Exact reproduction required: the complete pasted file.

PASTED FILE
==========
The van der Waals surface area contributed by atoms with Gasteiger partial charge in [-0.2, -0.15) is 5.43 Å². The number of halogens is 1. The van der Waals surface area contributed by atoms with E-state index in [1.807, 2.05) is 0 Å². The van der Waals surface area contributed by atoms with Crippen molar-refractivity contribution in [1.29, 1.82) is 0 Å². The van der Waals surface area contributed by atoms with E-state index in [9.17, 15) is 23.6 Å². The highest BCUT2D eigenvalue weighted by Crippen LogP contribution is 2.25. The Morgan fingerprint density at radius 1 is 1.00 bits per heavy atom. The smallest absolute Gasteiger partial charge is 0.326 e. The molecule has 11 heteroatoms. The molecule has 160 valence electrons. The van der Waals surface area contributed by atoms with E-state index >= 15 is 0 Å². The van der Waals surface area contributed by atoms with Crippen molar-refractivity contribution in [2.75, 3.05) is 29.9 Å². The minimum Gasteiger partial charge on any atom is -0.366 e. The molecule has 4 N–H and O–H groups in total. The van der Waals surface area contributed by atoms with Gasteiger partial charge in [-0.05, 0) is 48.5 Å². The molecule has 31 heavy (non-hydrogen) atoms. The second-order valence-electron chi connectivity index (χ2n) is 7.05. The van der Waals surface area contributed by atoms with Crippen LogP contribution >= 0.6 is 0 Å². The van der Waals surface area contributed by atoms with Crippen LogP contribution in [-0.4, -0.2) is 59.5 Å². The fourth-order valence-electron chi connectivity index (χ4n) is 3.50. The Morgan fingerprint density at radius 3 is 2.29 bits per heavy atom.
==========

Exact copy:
The van der Waals surface area contributed by atoms with Gasteiger partial charge in [-0.2, -0.15) is 5.43 Å². The number of halogens is 1. The van der Waals surface area contributed by atoms with E-state index in [1.807, 2.05) is 0 Å². The van der Waals surface area contributed by atoms with Crippen molar-refractivity contribution in [1.29, 1.82) is 0 Å². The van der Waals surface area contributed by atoms with E-state index in [9.17, 15) is 23.6 Å². The highest BCUT2D eigenvalue weighted by Crippen LogP contribution is 2.25. The Morgan fingerprint density at radius 1 is 1.00 bits per heavy atom. The smallest absolute Gasteiger partial charge is 0.326 e. The molecule has 11 heteroatoms. The molecule has 160 valence electrons. The van der Waals surface area contributed by atoms with E-state index >= 15 is 0 Å². The van der Waals surface area contributed by atoms with Crippen molar-refractivity contribution in [2.75, 3.05) is 29.9 Å². The minimum Gasteiger partial charge on any atom is -0.366 e. The molecule has 4 N–H and O–H groups in total. The van der Waals surface area contributed by atoms with Gasteiger partial charge in [-0.05, 0) is 48.5 Å². The molecule has 31 heavy (non-hydrogen) atoms. The second-order valence-electron chi connectivity index (χ2n) is 7.05. The van der Waals surface area contributed by atoms with Crippen LogP contribution >= 0.6 is 0 Å². The van der Waals surface area contributed by atoms with Crippen LogP contribution in [-0.4, -0.2) is 59.5 Å². The fourth-order valence-electron chi connectivity index (χ4n) is 3.50. The Morgan fingerprint density at radius 3 is 2.29 bits per heavy atom.